The Five Mindfulness Trainings
"When we drive a car, we are expected to observe certain rules so that we do not have an accident. Two thousand five hundred years ago, the Buddha offered certain guidelines to his lay students to help them live peaceful, wholesome and happy lives. They were the Five Mindfulness Trainings, and at the foundation of each of these mindfulness trainings is mindfulness. With mindfulness, we are aware of what is going on in our bodies, our feelings, our minds, and the world, and we avoid doing harm to ourselves and others. Mindfulness protects us, our families, and our society, and ensures a safe and happy present and a safe and happy future."
(Thich Nhat Hanh, from For a Future to be Possible)
1. Aware of the suffering caused by the destruction of life, I am committed to cultivating compassion and learning ways to protect the lives of people, animals, plants and minerals. I am determined not to kill, not to let others kill, and not to support any act of killing in the world, in my thinking, and in my way of life.
2. Aware of suffering caused by exploitation, social injustice, stealing and oppression, I am committed to cultivating loving kindness and learning ways to work for the well-being of people, animals, plants and minerals. I will practice generosity by sharing my time, energy and material resources with those who are in real need. I am determined not to steal and not to possess anything that should belong to others. I will respect the property of others, but I will prevent others from profiting from human suffering or the suffering of other species on Earth.
3. Aware of the suffering caused by sexual misconduct, I am committed to cultivating responsibility and learning ways to protect the safety and integrity of individuals, couples, families and society. I am determined not to engage in sexual relations without love and a long-term commitment. To preserve the happiness of myself and others, I am determined to respect my commitments and the commitments of others. I will do everything in my power to protect children from sexual abuse and to prevent couples and families from being broken by sexual misconduct.
4. Aware of the suffering caused by unmindful speech and the inability to listen to others, I am committed to cultivating loving speech and deep listening in order to bring joy and happiness to others and relieve others of their suffering. Knowing that words can create happiness or suffering, I am determined to speak truthfully, with words that inspire self-confidence, joy and hope. I will not spread news that I do not know to be certain and will not criticise or condemn things of which I am not sure. I will refrain from uttering words that can cause division or discord, or that can cause the family or the community to break. I am determined to make all efforts to reconcile and resolve all conflicts, however small.
5. Aware of the suffering caused by unmindful consumption, I am committed to cultivating good health, both physical and mental, for myself, my family and my society by practising mindful eating, drinking and consuming. I will ingest only items that preserve peace, well-being and joy in my body, in my consciousness and in the collective body and consciousness of my family and society. I am determined not to use alcohol or any other intoxicant or to ingest foods or other items that contain toxins, such as certain TV programmes, magazines, books, films and conversations. I am aware that to damage my body or my consciousness with these poisons is to betray my ancestors, my parents, my society and future generations. I will work to transform violence, fear, anger and confusion in myself and in society by practising a diet for myself and for society. I understand that a proper diet is crucial for self-transformation and for the transformation of society.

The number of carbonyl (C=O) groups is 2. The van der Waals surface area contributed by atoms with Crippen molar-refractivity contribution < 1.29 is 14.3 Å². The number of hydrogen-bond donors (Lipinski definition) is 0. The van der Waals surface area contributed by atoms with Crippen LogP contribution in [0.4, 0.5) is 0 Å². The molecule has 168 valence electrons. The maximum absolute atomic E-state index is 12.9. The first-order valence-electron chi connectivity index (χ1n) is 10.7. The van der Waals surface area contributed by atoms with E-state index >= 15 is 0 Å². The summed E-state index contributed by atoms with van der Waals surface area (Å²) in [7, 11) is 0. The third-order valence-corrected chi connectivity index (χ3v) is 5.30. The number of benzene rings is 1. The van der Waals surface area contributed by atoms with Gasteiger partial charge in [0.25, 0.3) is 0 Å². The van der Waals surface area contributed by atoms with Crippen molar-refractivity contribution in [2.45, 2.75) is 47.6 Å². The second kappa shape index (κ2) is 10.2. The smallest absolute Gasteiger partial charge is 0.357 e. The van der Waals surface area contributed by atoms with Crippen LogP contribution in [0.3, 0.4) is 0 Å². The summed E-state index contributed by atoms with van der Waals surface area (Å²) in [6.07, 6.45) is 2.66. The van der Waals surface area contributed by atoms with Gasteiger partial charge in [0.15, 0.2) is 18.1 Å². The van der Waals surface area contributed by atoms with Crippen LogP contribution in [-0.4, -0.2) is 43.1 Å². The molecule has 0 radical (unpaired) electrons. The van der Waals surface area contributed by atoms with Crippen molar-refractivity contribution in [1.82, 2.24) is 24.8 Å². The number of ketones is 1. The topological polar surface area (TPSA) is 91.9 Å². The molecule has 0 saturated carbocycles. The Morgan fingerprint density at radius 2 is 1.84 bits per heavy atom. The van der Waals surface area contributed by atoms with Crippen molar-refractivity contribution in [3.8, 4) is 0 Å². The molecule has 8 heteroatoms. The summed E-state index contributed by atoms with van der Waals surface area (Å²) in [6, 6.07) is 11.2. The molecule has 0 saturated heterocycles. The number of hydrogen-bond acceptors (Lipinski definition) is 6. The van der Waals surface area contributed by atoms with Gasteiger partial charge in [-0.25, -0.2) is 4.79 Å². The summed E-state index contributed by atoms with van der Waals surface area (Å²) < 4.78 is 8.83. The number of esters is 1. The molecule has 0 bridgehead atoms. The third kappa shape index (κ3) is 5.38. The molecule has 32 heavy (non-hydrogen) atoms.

The site then includes the following explanation concerning these 5 points.
In this version I have put the first phrase of each training in italics with the purpose of clarifying the nature of these affirmations. I hope that this makes it clear that they are based on awareness, rather than on the commands of a transcendent God as in some other traditions. In each case, the awareness in question is an awareness of the suffering that a certain behaviour causes. As this awareness matures, we become less willing to behave in ways that cause others to suffer. As our mindfulness becomes more stable, we remember, or keep in mind this suffering more often. As our understanding of the interbeing nature of reality increases, we put less distance between ourselves and others - we see more clearly that "happiness is not an individual matter." As we become more rooted in compassion, we want others to be happy.
Thus our wish or willingness to take these vows increases with the depth of our practice. We are ready to take them when we realise that they reflect our deepest wishes.
It is important to keep in mind that taking these trainings is not an invitation to perfectionism.
It has been observed by many (Gandhi, Thich Nhat Hanh) that it is impossible to keep the first training perfectly, that farming, gardening, housecleaning cooking, eating, and personal hygiene result in some destruction of life. Similar difficulties may arise with the other trainings. Despite the absolutist language, the import of these trainings is that when difficulties arise, they urge us to minimize the damage, to choose the option that causes the least amount of suffering, and to act at all times without creating unnecessary suffering. Awareness of suffering keeps our compassion alive.
In observing these trainings, we can treat other beings as we ourselves wish to be treated: with consideration, respect, and intimate care. (J. E.)
Blessings, shalom, namaste